One of my jobs is working for the Polish board game publisher, Portal Games. Recently, we decided to change our logo and I thought it was a great time to build something special for the CEOs office.
It starts with a piece of particle board, some poplar, a few LEDs, and a piece of plexiglass. I cut out most of the audio from this video because of the length… so if you want to know more, keep reading!
I first traced the logo in Inkscape. I have a video about that here. Once printed, and spray mounted to the particle board, I used a router to cut out the center. I’m using shelf liner here to keep the piece in place. This ensures that when the center breaks free from the cutting, it won’t shift into the router and destroy itself.
I’m using a router because I don’t own a scroll saw and jigsaws just mangle particle board. Also, the two “circles” in the center of the logo aren’t actually round, so the inaccuracy of this method is fine.
After adding a back frame, and a ton of sanding, the piece was panted. I cut a piece of plexiglass to fit in the center. This plexiglass was sanded on one side to take advantage of internal reflection. I then painted it white to keep it opaque.
I added a slot for a toggle switch and glued in a string of 20 LEDs.
With careful prep and a good primer coat, no clear was needed. Shiny!
Previously, I made a camera rig that attaches to my tripod. This makes for great handheld shots while also having the option to use my tripod. To complete the usefullness of this rig, I needed a way to shoot overhead shots for animations or demonstrations. So, in this video, I do just that.
In the first video, I tried this method of hanging the camera and… well… it worked, but it wasn’t great.
It worked to finish that movie… even though the movie was about making the rig I was shooting that overhead with. Let’s not worry about shooting out of sequence here… but it wasn’t ideal. If I bumped it, the camera would sway, and it required a bit of fiddling to get the camera rig set up… and the cabinet door had to be open, which made it difficult to shoot shots of that area.
So, this is the solution I came up with. A sort of shelf for the rig to sit on that attaches to the bottom of the cabinet with a few bolts, fender washers, and wingnuts. This solution is way more convenient because I can store the shelf when it’s not being used, yet quickly insert it and shoot from overhead. I can also go from handheld shooting to overhead shooting without having to do much in post to edit out the awkward swinging camera. It just works!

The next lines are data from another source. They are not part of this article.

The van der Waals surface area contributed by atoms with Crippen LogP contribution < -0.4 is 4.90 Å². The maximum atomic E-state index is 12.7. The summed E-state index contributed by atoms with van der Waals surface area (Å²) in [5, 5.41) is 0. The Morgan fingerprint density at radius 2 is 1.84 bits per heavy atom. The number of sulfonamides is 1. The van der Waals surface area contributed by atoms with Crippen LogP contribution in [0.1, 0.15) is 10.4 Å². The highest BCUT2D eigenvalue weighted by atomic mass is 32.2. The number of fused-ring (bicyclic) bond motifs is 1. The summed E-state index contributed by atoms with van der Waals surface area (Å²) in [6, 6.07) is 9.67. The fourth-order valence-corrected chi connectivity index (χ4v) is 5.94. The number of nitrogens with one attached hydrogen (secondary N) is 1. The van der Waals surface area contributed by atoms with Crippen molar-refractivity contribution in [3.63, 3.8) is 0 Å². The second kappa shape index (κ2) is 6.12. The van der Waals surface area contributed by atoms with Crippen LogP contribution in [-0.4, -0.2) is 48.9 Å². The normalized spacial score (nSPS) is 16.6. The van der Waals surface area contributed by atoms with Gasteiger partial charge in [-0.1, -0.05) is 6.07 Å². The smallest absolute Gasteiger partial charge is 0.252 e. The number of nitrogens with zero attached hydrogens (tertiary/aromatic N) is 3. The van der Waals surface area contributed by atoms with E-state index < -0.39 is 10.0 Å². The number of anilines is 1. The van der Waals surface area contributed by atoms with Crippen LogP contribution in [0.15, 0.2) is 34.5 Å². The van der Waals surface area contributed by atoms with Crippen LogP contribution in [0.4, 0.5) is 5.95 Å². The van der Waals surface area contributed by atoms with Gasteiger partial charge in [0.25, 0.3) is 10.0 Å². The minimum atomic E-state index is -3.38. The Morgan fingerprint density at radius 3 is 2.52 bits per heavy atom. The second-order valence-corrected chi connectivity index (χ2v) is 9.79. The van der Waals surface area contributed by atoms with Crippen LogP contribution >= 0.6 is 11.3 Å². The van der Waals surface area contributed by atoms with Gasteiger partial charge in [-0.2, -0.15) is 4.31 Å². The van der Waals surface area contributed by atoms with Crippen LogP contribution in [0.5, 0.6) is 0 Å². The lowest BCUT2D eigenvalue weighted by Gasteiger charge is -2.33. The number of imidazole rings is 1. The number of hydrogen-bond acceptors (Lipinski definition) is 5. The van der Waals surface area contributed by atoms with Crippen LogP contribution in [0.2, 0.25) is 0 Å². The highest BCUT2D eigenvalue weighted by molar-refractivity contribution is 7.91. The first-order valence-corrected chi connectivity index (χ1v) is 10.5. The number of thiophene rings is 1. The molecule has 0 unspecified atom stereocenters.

I have a camera. I have a tripod. I have over 10,000 subscribers on YouTube. I should do something with that. Time to make some movies. I’ve always enjoyed filmaking, but I’ve never had a subject I wanted to cover, and my life is not interesting enough to try and be a vlogger. So, I’ll make project videos… sometimes with the girls… most times alone, in my garage. I spend a fair amount of time there. Why not turn on the camera and see what happens?
The first is this camera rig. It’s only fitting that my first new video with my new equipment is a video about that equipment. This is a simple camera rig that helps me easily grab my camera and move it around the shop without the risk of dropping it. I also put a quick-release plate on the bottom so I can keep the camera attached to the rig and move it on and off the tripod easily.
The whole project cost about $5 because it was made from PVC and scrap. PVC tubing is like LEGO for grown up projects. It’s super awesome to work with on jobs like this. I could have spent time making a beautiful handle out of exotic hardwood and custom finish… but this is something for the shop. It needs to be light, and durable… not pretty. Things that go in front of the camera are pretty… except when I go into selfie mode.
In 19 days, we celebrate my favorite holiday: International Talk Like a Pirate Day! Every year, around this time, I do something special. Traditionally it’s been to give away copies of Scallywags… but this year, it’s something a little bit different.
Last year, I started a thing… each year at Gen Con (and maybe some other conventions) I will be making a new game, and giving it away. Last year, my main motivation was that I had some money leftover from my PULL! Kickstarter campaign and I felt guilty about it. I chose a game that I always wanted to release, but felt a bit weird about it because it was so similar to Scallywags, my first published design.
As promised, I am not Kickstarting this game… but demand has been significant with many people who picked it up at Gen Con asking to buy more. I thought long and hard about it and decided that a year was long enough. I should share this game with the world-at-large, so here it is. If you order now, you should get it in time for Talk Like a Pirate Day!
If you noticed, I changed the look of the game a bit to make sure that those original 100 copies remain special. For this edition, the card backs and box now feature a dark background with some skull and crossbones instead of the original wood. I touched up a few spots in the rules as well that have drawn questions. The game, remains completely unchanged.
I love this game. I am crazy proud of it and thankful that it’s been well received. I hope that someday it will find a publisher for a larger release, but I’m not going to be that publisher. I’m out of the Kickstarter game fort he foreseeable future… so until it finds a home, please help me bring this game to life by sharing the Game Crafter link on all your social media outlets. That would be swell.
I design games and graphics.
I make things.
Sometimes I draw.
I have a YouTube show.
Here, I chronicle my adventures in all things creative. If you'd like to involve yourself, visit often, leave comments, and chat with me on Twitter.
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